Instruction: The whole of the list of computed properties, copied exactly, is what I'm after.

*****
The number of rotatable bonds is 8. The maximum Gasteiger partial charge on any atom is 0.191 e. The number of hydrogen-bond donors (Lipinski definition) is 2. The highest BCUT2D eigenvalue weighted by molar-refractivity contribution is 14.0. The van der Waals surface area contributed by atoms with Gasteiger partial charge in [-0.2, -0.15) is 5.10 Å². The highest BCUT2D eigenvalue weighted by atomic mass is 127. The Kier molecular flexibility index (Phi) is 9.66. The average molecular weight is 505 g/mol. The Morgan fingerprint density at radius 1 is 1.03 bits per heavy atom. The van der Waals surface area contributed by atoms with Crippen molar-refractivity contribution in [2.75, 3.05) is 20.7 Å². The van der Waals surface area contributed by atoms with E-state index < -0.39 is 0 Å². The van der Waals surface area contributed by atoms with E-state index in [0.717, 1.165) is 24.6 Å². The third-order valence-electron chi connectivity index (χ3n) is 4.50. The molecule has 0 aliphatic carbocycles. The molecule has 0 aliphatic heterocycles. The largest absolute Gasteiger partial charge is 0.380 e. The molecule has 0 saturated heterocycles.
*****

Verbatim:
The number of rotatable bonds is 8. The maximum Gasteiger partial charge on any atom is 0.191 e. The number of hydrogen-bond donors (Lipinski definition) is 2. The highest BCUT2D eigenvalue weighted by molar-refractivity contribution is 14.0. The van der Waals surface area contributed by atoms with Gasteiger partial charge in [-0.2, -0.15) is 5.10 Å². The highest BCUT2D eigenvalue weighted by atomic mass is 127. The Kier molecular flexibility index (Phi) is 9.66. The average molecular weight is 505 g/mol. The Morgan fingerprint density at radius 1 is 1.03 bits per heavy atom. The van der Waals surface area contributed by atoms with Crippen molar-refractivity contribution in [2.75, 3.05) is 20.7 Å². The van der Waals surface area contributed by atoms with E-state index < -0.39 is 0 Å². The van der Waals surface area contributed by atoms with E-state index in [0.717, 1.165) is 24.6 Å². The third-order valence-electron chi connectivity index (χ3n) is 4.50. The molecule has 0 aliphatic carbocycles. The molecule has 0 aliphatic heterocycles. The largest absolute Gasteiger partial charge is 0.380 e. The molecule has 0 saturated heterocycles.